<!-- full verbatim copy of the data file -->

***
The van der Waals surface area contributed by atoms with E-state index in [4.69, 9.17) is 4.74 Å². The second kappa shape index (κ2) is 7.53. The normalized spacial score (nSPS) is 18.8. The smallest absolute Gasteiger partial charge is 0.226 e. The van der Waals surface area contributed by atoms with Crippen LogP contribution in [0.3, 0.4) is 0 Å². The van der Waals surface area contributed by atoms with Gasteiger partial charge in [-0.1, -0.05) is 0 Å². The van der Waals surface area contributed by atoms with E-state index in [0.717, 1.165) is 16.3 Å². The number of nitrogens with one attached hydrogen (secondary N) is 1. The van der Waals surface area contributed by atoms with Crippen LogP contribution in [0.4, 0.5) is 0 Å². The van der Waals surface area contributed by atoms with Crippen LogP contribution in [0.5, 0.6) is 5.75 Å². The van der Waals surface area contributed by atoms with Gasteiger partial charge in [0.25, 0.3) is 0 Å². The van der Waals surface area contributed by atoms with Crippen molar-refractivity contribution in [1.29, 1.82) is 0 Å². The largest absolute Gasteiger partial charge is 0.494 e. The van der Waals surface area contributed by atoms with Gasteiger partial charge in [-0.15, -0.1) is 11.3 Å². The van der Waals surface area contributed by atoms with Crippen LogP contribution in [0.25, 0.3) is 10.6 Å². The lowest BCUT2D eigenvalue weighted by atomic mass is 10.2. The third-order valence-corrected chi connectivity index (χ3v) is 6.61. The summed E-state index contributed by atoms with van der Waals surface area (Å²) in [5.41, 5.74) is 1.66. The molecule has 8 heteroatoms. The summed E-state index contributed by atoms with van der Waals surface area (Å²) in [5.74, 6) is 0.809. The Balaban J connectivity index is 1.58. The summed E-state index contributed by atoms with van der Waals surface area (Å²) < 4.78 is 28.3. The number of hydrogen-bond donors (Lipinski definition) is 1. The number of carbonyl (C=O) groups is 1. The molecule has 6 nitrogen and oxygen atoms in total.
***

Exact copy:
The van der Waals surface area contributed by atoms with E-state index in [4.69, 9.17) is 4.74 Å². The second kappa shape index (κ2) is 7.53. The normalized spacial score (nSPS) is 18.8. The smallest absolute Gasteiger partial charge is 0.226 e. The van der Waals surface area contributed by atoms with Crippen LogP contribution in [0.3, 0.4) is 0 Å². The van der Waals surface area contributed by atoms with Gasteiger partial charge in [-0.1, -0.05) is 0 Å². The van der Waals surface area contributed by atoms with E-state index in [0.717, 1.165) is 16.3 Å². The number of nitrogens with one attached hydrogen (secondary N) is 1. The van der Waals surface area contributed by atoms with Crippen LogP contribution in [0.4, 0.5) is 0 Å². The van der Waals surface area contributed by atoms with Crippen LogP contribution in [0.5, 0.6) is 5.75 Å². The van der Waals surface area contributed by atoms with Gasteiger partial charge in [0.25, 0.3) is 0 Å². The van der Waals surface area contributed by atoms with Crippen molar-refractivity contribution in [1.29, 1.82) is 0 Å². The largest absolute Gasteiger partial charge is 0.494 e. The van der Waals surface area contributed by atoms with Gasteiger partial charge in [-0.15, -0.1) is 11.3 Å². The van der Waals surface area contributed by atoms with Crippen LogP contribution in [0.25, 0.3) is 10.6 Å². The lowest BCUT2D eigenvalue weighted by atomic mass is 10.2. The third-order valence-corrected chi connectivity index (χ3v) is 6.61. The summed E-state index contributed by atoms with van der Waals surface area (Å²) in [5.41, 5.74) is 1.66. The molecule has 8 heteroatoms. The summed E-state index contributed by atoms with van der Waals surface area (Å²) in [5.74, 6) is 0.809. The Balaban J connectivity index is 1.58. The summed E-state index contributed by atoms with van der Waals surface area (Å²) < 4.78 is 28.3. The number of hydrogen-bond donors (Lipinski definition) is 1. The number of carbonyl (C=O) groups is 1. The molecule has 6 nitrogen and oxygen atoms in total.